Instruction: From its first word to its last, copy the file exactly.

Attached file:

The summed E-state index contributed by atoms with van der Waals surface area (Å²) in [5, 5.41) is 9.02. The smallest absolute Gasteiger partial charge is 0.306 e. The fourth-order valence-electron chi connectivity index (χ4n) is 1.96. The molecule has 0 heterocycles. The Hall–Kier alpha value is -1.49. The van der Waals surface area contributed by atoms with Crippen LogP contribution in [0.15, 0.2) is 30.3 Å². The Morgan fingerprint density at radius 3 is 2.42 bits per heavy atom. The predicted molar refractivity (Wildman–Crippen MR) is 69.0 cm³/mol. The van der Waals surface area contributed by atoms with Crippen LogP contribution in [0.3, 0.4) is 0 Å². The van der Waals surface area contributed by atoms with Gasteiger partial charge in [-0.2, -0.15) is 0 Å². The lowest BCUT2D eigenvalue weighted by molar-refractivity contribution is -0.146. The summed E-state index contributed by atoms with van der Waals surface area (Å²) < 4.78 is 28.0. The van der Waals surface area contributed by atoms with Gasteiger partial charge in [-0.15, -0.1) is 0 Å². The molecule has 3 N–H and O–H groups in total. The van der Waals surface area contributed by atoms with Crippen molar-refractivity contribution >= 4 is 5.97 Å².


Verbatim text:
The summed E-state index contributed by atoms with van der Waals surface area (Å²) in [5, 5.41) is 9.02. The smallest absolute Gasteiger partial charge is 0.306 e. The fourth-order valence-electron chi connectivity index (χ4n) is 1.96. The molecule has 0 heterocycles. The Hall–Kier alpha value is -1.49. The van der Waals surface area contributed by atoms with Crippen LogP contribution in [0.15, 0.2) is 30.3 Å². The Morgan fingerprint density at radius 3 is 2.42 bits per heavy atom. The predicted molar refractivity (Wildman–Crippen MR) is 69.0 cm³/mol. The van der Waals surface area contributed by atoms with Crippen LogP contribution in [0.3, 0.4) is 0 Å². The van der Waals surface area contributed by atoms with Gasteiger partial charge in [-0.2, -0.15) is 0 Å². The lowest BCUT2D eigenvalue weighted by molar-refractivity contribution is -0.146. The summed E-state index contributed by atoms with van der Waals surface area (Å²) < 4.78 is 28.0. The van der Waals surface area contributed by atoms with Gasteiger partial charge in [-0.15, -0.1) is 0 Å². The molecule has 3 N–H and O–H groups in total. The van der Waals surface area contributed by atoms with Crippen molar-refractivity contribution >= 4 is 5.97 Å².